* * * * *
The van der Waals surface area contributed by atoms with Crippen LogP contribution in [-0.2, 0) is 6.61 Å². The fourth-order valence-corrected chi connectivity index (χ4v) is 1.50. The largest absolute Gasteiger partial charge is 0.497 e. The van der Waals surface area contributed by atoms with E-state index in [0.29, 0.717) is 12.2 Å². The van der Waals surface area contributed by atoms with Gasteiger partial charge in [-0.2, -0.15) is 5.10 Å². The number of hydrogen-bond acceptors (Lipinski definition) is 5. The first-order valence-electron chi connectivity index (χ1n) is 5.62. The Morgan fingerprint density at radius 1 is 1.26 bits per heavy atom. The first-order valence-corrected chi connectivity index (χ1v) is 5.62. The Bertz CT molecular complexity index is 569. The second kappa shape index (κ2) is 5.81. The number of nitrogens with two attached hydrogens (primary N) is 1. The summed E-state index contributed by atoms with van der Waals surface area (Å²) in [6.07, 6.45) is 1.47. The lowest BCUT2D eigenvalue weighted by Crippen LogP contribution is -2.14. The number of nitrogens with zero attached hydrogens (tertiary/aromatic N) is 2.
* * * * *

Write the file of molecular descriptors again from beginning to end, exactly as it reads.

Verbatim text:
The van der Waals surface area contributed by atoms with Crippen LogP contribution in [-0.2, 0) is 6.61 Å². The fourth-order valence-corrected chi connectivity index (χ4v) is 1.50. The largest absolute Gasteiger partial charge is 0.497 e. The van der Waals surface area contributed by atoms with E-state index in [0.29, 0.717) is 12.2 Å². The van der Waals surface area contributed by atoms with Gasteiger partial charge in [-0.2, -0.15) is 5.10 Å². The number of hydrogen-bond acceptors (Lipinski definition) is 5. The first-order valence-electron chi connectivity index (χ1n) is 5.62. The Morgan fingerprint density at radius 1 is 1.26 bits per heavy atom. The first-order valence-corrected chi connectivity index (χ1v) is 5.62. The Bertz CT molecular complexity index is 569. The second kappa shape index (κ2) is 5.81. The number of nitrogens with two attached hydrogens (primary N) is 1. The summed E-state index contributed by atoms with van der Waals surface area (Å²) in [6.07, 6.45) is 1.47. The lowest BCUT2D eigenvalue weighted by Crippen LogP contribution is -2.14. The number of nitrogens with zero attached hydrogens (tertiary/aromatic N) is 2.